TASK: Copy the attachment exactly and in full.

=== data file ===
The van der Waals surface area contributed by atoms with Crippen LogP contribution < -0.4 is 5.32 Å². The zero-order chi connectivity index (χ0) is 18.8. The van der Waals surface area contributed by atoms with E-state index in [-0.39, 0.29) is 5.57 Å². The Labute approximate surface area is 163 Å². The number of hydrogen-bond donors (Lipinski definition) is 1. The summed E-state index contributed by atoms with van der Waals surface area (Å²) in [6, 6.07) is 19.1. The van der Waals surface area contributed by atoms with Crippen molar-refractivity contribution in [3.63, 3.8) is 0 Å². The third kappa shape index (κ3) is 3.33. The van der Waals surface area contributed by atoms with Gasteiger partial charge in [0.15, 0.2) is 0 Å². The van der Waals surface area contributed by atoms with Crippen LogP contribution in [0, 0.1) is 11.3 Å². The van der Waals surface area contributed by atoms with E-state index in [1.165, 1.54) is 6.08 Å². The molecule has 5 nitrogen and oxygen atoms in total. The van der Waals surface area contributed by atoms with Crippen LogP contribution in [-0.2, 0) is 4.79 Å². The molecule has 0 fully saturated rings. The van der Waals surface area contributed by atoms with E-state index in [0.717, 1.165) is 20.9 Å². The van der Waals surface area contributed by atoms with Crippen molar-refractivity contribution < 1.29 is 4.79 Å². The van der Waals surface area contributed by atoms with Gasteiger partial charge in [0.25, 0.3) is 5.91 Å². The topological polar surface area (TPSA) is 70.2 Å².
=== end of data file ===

The van der Waals surface area contributed by atoms with Crippen LogP contribution < -0.4 is 5.32 Å². The zero-order chi connectivity index (χ0) is 18.8. The van der Waals surface area contributed by atoms with E-state index in [-0.39, 0.29) is 5.57 Å². The Labute approximate surface area is 163 Å². The number of hydrogen-bond donors (Lipinski definition) is 1. The summed E-state index contributed by atoms with van der Waals surface area (Å²) in [6, 6.07) is 19.1. The van der Waals surface area contributed by atoms with Crippen molar-refractivity contribution in [3.63, 3.8) is 0 Å². The third kappa shape index (κ3) is 3.33. The van der Waals surface area contributed by atoms with Gasteiger partial charge in [0.15, 0.2) is 0 Å². The van der Waals surface area contributed by atoms with Crippen LogP contribution in [0, 0.1) is 11.3 Å². The van der Waals surface area contributed by atoms with E-state index in [1.165, 1.54) is 6.08 Å². The molecule has 5 nitrogen and oxygen atoms in total. The van der Waals surface area contributed by atoms with Crippen LogP contribution in [-0.2, 0) is 4.79 Å². The molecule has 0 fully saturated rings. The van der Waals surface area contributed by atoms with E-state index in [0.717, 1.165) is 20.9 Å². The van der Waals surface area contributed by atoms with Crippen molar-refractivity contribution < 1.29 is 4.79 Å². The van der Waals surface area contributed by atoms with Gasteiger partial charge in [0.25, 0.3) is 5.91 Å². The topological polar surface area (TPSA) is 70.2 Å².